Barbra Streisand Retrospective?

Michael Kutza, founder of the Chicago International Film Festival, says he’s in the final stages of putting together a major event for this year’s program, a retrospective of the films of actress/director/producer Barbra Streisand. If it all falls into place, Streisand will be the special guest of honor at the festival, which begins October 11. Kutza has been in contact with Streisand at least once a week for the past several weeks, discussing such matters as security and the list of guests from her 15 films who would appear with her at the opening-night event, a compilation of scenes from her films and television specials. All of her films would be shown in their entirety over the course of the festival. “She’s been very professional about it all,” says Kutza.

One snag, however, is Kutza’s inability to nab the Chicago Theatre for opening-night festivities. A Chicago Theatre gala would give Kutza more than 3,600 opening-night tickets to sell to Streisand fans, but the theater is booked that week for a stage musical, and at the moment it appears Kutza may have to fall back on a smaller spot such as the Fine Arts, which would mean a sharp drop in ticket revenue. With the addition of the film festival retrospective, the fall promises to be a busy time for Streisand, whose newest film, Prince of Tides, is tentatively scheduled for release by Columbia Pictures on September 13. Streisand’s latest record release, a multidisc compilation of previously unreleased material titled Just for the Record, also is scheduled for a fall release on Columbia Records.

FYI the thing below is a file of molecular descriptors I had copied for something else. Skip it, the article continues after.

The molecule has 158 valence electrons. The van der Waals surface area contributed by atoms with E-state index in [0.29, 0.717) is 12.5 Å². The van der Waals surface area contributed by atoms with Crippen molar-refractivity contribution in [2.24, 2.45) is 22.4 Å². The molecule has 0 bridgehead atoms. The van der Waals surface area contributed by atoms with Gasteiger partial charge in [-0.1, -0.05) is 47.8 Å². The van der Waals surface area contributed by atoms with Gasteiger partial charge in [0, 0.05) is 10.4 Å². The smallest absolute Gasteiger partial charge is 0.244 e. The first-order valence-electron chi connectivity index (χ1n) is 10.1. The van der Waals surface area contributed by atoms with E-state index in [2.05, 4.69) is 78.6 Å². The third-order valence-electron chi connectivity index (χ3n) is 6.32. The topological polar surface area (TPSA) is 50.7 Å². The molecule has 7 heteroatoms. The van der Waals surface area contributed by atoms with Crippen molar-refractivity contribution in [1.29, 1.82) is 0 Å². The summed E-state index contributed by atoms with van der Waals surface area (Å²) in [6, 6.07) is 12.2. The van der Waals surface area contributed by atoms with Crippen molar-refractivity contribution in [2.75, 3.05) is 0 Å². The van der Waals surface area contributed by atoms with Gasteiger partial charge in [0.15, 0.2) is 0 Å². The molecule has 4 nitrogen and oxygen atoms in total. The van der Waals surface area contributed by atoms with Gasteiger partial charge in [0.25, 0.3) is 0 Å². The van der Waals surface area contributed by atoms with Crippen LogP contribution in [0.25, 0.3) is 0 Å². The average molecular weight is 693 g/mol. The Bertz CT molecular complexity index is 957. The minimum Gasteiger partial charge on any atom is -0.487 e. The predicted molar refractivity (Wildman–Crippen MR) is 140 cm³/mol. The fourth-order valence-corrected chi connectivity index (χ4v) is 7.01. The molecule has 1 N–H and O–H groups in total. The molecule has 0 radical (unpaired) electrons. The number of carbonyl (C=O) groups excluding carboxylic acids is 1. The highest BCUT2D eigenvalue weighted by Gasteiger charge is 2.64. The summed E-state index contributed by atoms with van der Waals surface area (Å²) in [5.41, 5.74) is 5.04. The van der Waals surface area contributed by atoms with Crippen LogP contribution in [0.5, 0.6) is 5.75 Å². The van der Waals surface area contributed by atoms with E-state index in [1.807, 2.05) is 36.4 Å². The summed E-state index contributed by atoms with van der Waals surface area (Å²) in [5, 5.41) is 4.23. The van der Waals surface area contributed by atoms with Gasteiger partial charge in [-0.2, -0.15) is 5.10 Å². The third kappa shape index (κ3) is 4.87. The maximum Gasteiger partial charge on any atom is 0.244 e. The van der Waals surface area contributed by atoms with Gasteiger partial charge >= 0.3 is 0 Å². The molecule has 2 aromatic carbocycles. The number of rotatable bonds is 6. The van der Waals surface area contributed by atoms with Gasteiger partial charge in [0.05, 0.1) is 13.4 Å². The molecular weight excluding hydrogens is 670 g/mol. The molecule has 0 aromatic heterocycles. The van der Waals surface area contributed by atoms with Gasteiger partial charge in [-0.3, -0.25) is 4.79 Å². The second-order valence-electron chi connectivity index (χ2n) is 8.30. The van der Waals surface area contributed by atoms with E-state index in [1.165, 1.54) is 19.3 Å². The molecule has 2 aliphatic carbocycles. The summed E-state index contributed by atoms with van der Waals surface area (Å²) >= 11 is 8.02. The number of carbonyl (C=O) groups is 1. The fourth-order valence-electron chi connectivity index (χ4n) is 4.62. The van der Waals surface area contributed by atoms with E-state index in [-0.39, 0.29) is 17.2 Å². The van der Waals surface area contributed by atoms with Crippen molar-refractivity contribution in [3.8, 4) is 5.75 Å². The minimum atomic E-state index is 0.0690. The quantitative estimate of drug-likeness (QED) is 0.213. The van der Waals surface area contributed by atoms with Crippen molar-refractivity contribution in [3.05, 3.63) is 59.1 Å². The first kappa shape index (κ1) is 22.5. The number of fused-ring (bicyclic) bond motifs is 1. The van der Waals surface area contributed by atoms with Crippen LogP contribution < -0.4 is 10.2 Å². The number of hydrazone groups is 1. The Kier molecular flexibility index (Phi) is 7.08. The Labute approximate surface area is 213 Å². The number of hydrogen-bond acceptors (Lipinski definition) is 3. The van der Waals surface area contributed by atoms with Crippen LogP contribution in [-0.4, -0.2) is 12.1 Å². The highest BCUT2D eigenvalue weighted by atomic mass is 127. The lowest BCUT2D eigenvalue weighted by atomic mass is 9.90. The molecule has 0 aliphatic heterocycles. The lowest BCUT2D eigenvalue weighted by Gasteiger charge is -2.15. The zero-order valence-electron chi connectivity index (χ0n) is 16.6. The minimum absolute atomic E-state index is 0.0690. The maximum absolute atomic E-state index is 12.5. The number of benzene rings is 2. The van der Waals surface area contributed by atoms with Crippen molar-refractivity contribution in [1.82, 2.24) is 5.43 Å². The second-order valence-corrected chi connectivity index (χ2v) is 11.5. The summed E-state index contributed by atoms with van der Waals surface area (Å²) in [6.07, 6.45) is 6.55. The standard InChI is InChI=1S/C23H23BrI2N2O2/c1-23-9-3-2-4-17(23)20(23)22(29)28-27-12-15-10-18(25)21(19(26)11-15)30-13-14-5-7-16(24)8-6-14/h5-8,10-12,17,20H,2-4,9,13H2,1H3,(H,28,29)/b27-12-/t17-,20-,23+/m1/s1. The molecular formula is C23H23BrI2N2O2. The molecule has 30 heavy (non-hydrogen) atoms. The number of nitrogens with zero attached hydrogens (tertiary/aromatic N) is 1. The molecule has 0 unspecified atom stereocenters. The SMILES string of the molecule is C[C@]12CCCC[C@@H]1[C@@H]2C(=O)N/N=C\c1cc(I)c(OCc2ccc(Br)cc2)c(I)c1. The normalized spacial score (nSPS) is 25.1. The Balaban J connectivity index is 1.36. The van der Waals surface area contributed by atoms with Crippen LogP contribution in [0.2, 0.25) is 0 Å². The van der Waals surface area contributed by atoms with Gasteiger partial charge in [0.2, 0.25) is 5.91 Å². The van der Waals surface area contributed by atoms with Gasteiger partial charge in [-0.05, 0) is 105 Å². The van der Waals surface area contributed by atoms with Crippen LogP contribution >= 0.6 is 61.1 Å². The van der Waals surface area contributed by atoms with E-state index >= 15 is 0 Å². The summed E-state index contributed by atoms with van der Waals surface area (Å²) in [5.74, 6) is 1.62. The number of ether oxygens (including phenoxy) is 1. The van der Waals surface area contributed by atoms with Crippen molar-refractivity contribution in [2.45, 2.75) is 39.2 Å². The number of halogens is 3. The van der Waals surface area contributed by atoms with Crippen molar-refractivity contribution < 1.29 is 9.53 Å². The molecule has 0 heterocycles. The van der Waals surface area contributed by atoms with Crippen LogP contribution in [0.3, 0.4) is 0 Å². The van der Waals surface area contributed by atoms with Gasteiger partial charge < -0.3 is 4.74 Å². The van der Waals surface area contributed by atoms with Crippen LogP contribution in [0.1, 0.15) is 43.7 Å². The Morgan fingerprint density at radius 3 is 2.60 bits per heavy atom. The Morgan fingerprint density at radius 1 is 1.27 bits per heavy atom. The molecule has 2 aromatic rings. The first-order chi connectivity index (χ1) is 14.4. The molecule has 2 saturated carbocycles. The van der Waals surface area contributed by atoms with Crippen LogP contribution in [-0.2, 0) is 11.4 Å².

The Tragedy of Adult Illiteracy

The next time Sun-Times reporter Ray Hanania reads a court decision, you can bet he’ll go over it very carefully. Hanania got the story totally wrong when he announced in last Friday’s paper that the Illinois Supreme Court had ruled in favor of Academy Chicago Publishers, which sought to publish author John Cheever’s uncollected short stories. The truth of the matter is that the court unanimously ruled that Academy Chicago’s contract for the Cheever collection could not be enforced. Mary Cheever, the author’s widow, went to court with high-powered New York attorney Martin Garbus to prevent Academy Chicago from publishing the stories. Sun-Times executive editor Mark Nadler said Hanania simply misread the court decision. The Tribune correctly reported the story (it had two reporters on the case), but Trib media writer James Warren, in an apparent attempt at cuteness, printed the contradictory headlines from both papers in his Sunday media column, leaving befuddled readers to determine for themselves which was correct.

Academy Chicago’s Jordan Miller says the court’s decision may have serious implications for Illinois publishers. Among other things, the judges questioned the validity of the contract because it did not state the list price of the proposed collection or the number of pages it would contain. “That’s ridiculous,” said Miller; “how could a publisher be expected to know those things before the book was put together?” Though Academy Chicago is out more than $400,000 in legal fees, the company may make something off its long court battle. Miller’s wife and partner in the enterprise, Anita, is writing a book about the Cheever ordeal, tentatively called Uncollected Cheever.